Short-term or interim financing

Short-term financing supports property operations and capital improvements until permanent financing is put in place. This financing can take the form a bridge loan, intended to serve as an interim option until permanent financing is secured, or a stabilization loan, intended to support a project until it reaches sufficient cash flow.

Long-term permanent financing

Longer-term permanent financing is amortizing debt that will need to be repaid by the property owner. Long-term permanent financing for preservation may benefit from lower-interest rates, longer amortization periods; and lower debt coverage ratios.

Tax incentives

Tax rebates, abatements or payments in lieu of taxes (PILOT) reduce the amount of taxes owed on a property. For preservation projects, they help offset operating expenses at preserved properties. These tax incentives can increase cash flow, as well as a project’s overall financial feasibility and access to financing.

Credit enhancements

Credit enhancements refer to government-backed loans or bonds, which make a deal more attractive to a lender or investor. Credit enhancements may allow a developer to borrow or raise other funds on more favorable terms or explore a new preservation strategy.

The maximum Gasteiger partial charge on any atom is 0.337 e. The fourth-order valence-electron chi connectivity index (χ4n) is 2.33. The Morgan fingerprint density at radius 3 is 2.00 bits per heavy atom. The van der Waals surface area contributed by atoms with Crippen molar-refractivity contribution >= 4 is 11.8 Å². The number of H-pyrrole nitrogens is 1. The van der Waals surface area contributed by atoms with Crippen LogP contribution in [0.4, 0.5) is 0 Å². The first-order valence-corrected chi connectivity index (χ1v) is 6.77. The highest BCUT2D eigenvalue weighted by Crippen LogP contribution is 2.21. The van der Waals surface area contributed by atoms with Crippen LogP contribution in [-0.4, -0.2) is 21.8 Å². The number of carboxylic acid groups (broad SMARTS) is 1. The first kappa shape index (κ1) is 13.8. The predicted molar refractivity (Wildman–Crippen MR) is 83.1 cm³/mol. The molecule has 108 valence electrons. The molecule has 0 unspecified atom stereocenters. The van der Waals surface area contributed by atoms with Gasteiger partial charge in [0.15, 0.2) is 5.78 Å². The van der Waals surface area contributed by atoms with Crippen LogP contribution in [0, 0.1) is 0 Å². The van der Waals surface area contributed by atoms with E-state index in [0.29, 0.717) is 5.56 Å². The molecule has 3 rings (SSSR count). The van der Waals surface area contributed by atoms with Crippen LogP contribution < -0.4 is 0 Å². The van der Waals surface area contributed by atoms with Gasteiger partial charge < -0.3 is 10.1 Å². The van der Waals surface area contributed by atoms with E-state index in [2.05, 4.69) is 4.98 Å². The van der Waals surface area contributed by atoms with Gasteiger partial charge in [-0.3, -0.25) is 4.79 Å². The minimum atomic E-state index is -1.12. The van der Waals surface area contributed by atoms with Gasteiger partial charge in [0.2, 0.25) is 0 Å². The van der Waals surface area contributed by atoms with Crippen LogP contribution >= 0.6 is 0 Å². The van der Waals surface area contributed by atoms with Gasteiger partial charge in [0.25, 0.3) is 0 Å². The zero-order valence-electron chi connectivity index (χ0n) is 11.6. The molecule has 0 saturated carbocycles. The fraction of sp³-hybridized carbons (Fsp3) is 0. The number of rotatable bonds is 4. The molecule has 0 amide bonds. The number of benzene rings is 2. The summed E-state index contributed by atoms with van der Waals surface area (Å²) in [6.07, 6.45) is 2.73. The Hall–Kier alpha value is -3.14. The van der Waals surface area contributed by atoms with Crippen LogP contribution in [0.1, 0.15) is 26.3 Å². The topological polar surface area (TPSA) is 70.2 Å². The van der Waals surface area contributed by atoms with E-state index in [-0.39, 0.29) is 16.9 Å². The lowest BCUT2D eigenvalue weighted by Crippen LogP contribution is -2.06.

Funding for capacity-building

Funding to build the capacity of property owners and developers to undertake preservation projects complements the availability of financial resources. Capacity-building can be funded by a local general funds, state funding, some federal housing and community development programs, and philanthropy.

Considerations for Preservation Resource Design and Implementation

Access – According to the Center for Community Investment, “it is critical that low-cost funding sources be rapidly accessible as mission-oriented buyers seeking to acquire and preserve affordable homes are often competing against cash buyers who can move swiftly and at competitive prices.”

Flexibility – Flexible resources, in the types of funding availability (loans, grants) and their terms, is another important consideration for preservation resources. For preservation deals, it may be helpful to structure repayment terms for when cash flow is available or over a longer timeframe. It may also be helpful to allow a property owner to borrow against their entire portfolio (compared with a balance sheet for one property). Lenders such as Chicago’ Community Investment Corporation and New York’s Community Preservation Corporation have pooled their capital resources in the form of lending consortiums to provide flexible resources that can address difficult to finance properties or smaller properties that may need a variety of financing sources – challenges they may not be able to address individually.